Update: Here’s the list from the Associated Press via CBS4Denver.com:
Central Colorado Water Conservancy District and its subdistricts, headquartered in Greeley, Colo., up to 150,000 acre feet; Cheyenne Board of Public Utilities: from 3,500 to 5,500 acre feet by the year 2040; City of Brighton, Colo.: up to 12,000 acre feet; Douglas County, Colo.,: up to 40,000 acre feet; East Larimer County Water District, Up to 5,000 acre feet; Fort Collins-Loveland Water District; up to 5,000 acre feet; Larimer and Weld Irrigation Co.: up to 20,000 acre feet; Lower South Platte Water Conservancy District, up to 35,000 acre feet; Norris Ranches (T-Cross Ranches, Norris Cattle Inc. in Colorado Springs); up to 20,000 acre feet; North Sterling Irrigation District; up to 25,000 acre feet; Penley Water Company in Douglas County, Colo.,; Up to 10,000 acre feet; Pioneer Canal and Lake Hattie Irrigation District in Wyoming, 8,000 acre feet; Prewitt Operating Committee, headquartered in Sterling, Colo., (Logan Irrigation Co., Illiff Irrigation District, Morgan Prewitt Reservoir Co.), up to 10,000 acre feet; Windsor Reservoir and Canal Co., up to 10,000 acre feet; Woodmoor Water and Sanitation District, up to 3,000 acre feet.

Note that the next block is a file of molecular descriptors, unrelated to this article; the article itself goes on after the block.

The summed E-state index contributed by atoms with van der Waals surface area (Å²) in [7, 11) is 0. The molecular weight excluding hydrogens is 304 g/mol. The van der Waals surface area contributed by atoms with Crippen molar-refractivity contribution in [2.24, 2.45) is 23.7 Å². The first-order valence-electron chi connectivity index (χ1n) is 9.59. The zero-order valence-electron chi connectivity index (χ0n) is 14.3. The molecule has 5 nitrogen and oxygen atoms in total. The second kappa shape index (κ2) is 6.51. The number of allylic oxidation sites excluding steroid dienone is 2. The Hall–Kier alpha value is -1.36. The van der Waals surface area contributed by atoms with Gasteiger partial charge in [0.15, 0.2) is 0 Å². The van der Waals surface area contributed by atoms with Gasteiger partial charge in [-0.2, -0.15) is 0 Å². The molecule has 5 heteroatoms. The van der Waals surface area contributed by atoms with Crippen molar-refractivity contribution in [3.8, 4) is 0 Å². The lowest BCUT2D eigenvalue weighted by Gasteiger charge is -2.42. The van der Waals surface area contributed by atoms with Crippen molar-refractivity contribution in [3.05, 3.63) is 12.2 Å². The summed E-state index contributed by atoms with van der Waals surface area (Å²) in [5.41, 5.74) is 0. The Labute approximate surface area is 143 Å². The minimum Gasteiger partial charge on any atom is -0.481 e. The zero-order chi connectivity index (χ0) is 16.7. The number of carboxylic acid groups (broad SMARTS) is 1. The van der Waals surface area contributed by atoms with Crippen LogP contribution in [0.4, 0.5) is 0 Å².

More coverage from the Associated Press (Ben Neary) via CBS4Denver.com. From the article:
Mike DiTullio, general manager Fort Collins-Loveland Water District, said Thursday his district serves 15,000 customers and ultimately could use another 10,000 acre feet of water. The district’s letter submitted to the Corps of Engineers expresses interest in securing an additional 5,000 acre feet per year. “We’re interested in any water project that could bring water into northern Colorado,” DiTullio said. “It doesn’t have to be (Million’s); we’re into any of them. We think that water is just an essential ingredient for the health and welfare of northern Colorado and Wyoming.”
Tim Murrell, Douglas County water resources planner in Castle Rock, Colo., said Thursday that the county’s letter expressing the need for up to 40,000 acre feet of water doesn’t indicate support or opposition to the pipeline project. “It wasn’t interest in this water,” Murrell said of the county’s letter. “It was a statement that we would need a certain amount of water from some source.”
From the Associated Press via KJCT8.com:
Some of the potential customers say they don’t necessarily endorse the pipeline project, which faces opposition in Wyoming…Million this week gave the U.S. Army Corps of Engineers a list of 17 local water entities in Colorado and Wyoming interested in getting water. He says their needs exceed the pipeline’s capacity and prove that it’s necessary.